Hi, Tim Blankenship here with divorce661.com and today we’re talking about the difference between divorce and legal separation.
I get a call a lot where people are asking about legal separation and they think that it’s the first step to a divorce. It’s not. So I want to clarify on what I would tell you if you called asking about the difference between divorce and legal separation.
The process is identical. The paperwork’s the same. There’s just a few different check boxes, we’re checking legal separation as opposed to divorce. At the end of the day, however, with a legal separation you’re of course still married when you have a judgment for legal separation.
You’re still going to have custody orders, you’re still going to have property division orders, you’re going to have all the same orders you would have in a divorce except you’ll still be married at the end of the say. So two things, number one is if you ever want to later divorce, you’ll have to start the process all over again. You won’t have to readdress property division or spouse support or child support, or custody or visitation, but you’ll have to have new court fees, you’ll have to file a brand new case.
If your legal separation case finalizes and you get a judgment you’re going to have to start a brand new case however many years down the road when you want to divorce. So what I tell folks, the only real people that we see actually filing a legal separation and staying with a legal separation is in cases where they want to maintain their spouse on medical for one reason or another.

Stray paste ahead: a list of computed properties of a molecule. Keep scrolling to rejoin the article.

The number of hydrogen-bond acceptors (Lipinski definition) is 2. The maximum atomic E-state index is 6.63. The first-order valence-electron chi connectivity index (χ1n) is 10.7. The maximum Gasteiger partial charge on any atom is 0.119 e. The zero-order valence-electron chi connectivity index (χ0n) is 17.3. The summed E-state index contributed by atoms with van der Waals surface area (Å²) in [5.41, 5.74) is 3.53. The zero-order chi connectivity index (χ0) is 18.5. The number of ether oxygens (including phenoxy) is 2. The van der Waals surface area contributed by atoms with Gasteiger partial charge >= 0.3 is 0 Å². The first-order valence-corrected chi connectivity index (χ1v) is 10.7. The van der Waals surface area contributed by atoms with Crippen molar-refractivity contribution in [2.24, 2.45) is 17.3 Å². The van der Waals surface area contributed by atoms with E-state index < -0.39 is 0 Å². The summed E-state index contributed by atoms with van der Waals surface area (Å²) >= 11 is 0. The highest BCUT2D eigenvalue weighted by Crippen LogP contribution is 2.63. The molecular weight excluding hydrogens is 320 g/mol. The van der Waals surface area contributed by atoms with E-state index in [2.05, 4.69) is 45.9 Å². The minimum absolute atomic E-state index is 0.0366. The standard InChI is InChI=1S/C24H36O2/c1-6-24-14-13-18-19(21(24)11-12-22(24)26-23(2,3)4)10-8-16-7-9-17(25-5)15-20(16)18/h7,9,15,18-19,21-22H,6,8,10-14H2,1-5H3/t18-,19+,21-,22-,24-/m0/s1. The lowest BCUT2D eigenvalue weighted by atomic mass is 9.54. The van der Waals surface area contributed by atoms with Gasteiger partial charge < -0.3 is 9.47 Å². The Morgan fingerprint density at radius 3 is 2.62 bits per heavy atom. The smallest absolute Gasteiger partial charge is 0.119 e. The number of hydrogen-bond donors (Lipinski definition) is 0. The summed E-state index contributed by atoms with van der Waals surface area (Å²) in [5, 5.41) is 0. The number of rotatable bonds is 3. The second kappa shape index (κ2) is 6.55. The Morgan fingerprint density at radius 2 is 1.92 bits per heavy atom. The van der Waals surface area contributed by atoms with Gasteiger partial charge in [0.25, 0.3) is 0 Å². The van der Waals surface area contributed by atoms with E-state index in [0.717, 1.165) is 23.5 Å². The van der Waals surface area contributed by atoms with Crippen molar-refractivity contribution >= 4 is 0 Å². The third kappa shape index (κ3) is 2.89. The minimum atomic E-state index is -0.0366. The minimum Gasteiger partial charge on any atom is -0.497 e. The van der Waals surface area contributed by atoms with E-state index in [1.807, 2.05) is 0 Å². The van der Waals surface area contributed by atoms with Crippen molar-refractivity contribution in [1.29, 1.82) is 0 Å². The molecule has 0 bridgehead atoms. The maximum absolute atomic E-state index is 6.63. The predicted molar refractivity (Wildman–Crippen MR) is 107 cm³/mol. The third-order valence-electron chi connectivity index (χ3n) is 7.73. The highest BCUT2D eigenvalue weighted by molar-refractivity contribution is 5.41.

Double check with your employer because this loophole is starting to close. We’re starting to find some employers, who even with a legal separation, are not allowing the other party to remain on health insurance. And then, number 2, for religious reasons is the only other reason we see folks going through a legal separation versus a divorce. So most of the time, I’m talking folks out of legal separation.
And then, I’d say, maybe out of a hundred calls about legal separation, probably only 2, legitimately, should go through a legal separation. And what I want you to get out of this is there really only is two real reasons, medical and religious reasons. Of course you can always file a legal separation for any other personal reason just know that you’ll still be married at the end of the day and you’ll still have to file for divorce, a brand new case, brand new fees, brand new paperwork to file for divorce to finalize the legal separation.
And finally legal separation is not what you would file first to start a divorce. Either when you file for divorce, you will indicate a date of separation, so that will handle the date of separation, but you don’t first file for legal separation to then ultimately get divorced. Tim Blankenship, divorce661.com.